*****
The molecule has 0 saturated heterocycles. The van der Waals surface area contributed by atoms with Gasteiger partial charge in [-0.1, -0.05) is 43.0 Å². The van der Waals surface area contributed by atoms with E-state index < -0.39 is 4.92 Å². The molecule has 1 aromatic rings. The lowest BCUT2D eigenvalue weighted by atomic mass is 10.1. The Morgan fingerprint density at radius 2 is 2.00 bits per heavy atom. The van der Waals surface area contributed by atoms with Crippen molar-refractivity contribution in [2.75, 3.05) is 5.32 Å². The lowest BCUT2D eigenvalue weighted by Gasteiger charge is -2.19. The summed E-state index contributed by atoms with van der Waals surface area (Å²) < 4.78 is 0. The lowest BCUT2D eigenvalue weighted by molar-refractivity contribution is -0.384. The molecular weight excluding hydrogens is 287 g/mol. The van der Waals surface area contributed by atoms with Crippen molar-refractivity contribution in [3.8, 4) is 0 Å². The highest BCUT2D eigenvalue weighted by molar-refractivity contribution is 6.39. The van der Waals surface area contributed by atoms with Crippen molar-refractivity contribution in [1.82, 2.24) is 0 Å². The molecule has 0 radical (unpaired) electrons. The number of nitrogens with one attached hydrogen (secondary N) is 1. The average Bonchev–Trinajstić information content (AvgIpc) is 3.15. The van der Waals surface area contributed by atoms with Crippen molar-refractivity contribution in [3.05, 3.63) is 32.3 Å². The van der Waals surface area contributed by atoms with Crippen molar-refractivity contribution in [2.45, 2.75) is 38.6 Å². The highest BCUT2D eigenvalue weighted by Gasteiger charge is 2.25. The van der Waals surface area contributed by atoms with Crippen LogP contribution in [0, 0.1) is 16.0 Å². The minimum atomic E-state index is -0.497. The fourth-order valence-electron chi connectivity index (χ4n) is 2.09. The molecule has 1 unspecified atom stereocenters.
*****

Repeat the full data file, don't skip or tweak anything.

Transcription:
The molecule has 0 saturated heterocycles. The van der Waals surface area contributed by atoms with Gasteiger partial charge in [-0.1, -0.05) is 43.0 Å². The van der Waals surface area contributed by atoms with E-state index < -0.39 is 4.92 Å². The molecule has 1 aromatic rings. The lowest BCUT2D eigenvalue weighted by atomic mass is 10.1. The Morgan fingerprint density at radius 2 is 2.00 bits per heavy atom. The van der Waals surface area contributed by atoms with Crippen molar-refractivity contribution in [2.75, 3.05) is 5.32 Å². The lowest BCUT2D eigenvalue weighted by Gasteiger charge is -2.19. The summed E-state index contributed by atoms with van der Waals surface area (Å²) < 4.78 is 0. The lowest BCUT2D eigenvalue weighted by molar-refractivity contribution is -0.384. The molecular weight excluding hydrogens is 287 g/mol. The van der Waals surface area contributed by atoms with Crippen molar-refractivity contribution in [3.8, 4) is 0 Å². The highest BCUT2D eigenvalue weighted by molar-refractivity contribution is 6.39. The van der Waals surface area contributed by atoms with Crippen molar-refractivity contribution in [1.82, 2.24) is 0 Å². The molecule has 0 radical (unpaired) electrons. The number of nitrogens with one attached hydrogen (secondary N) is 1. The average Bonchev–Trinajstić information content (AvgIpc) is 3.15. The van der Waals surface area contributed by atoms with Crippen molar-refractivity contribution in [3.05, 3.63) is 32.3 Å². The van der Waals surface area contributed by atoms with Crippen molar-refractivity contribution in [2.45, 2.75) is 38.6 Å². The highest BCUT2D eigenvalue weighted by Gasteiger charge is 2.25. The van der Waals surface area contributed by atoms with Crippen LogP contribution in [0, 0.1) is 16.0 Å². The minimum atomic E-state index is -0.497. The fourth-order valence-electron chi connectivity index (χ4n) is 2.09. The molecule has 1 unspecified atom stereocenters.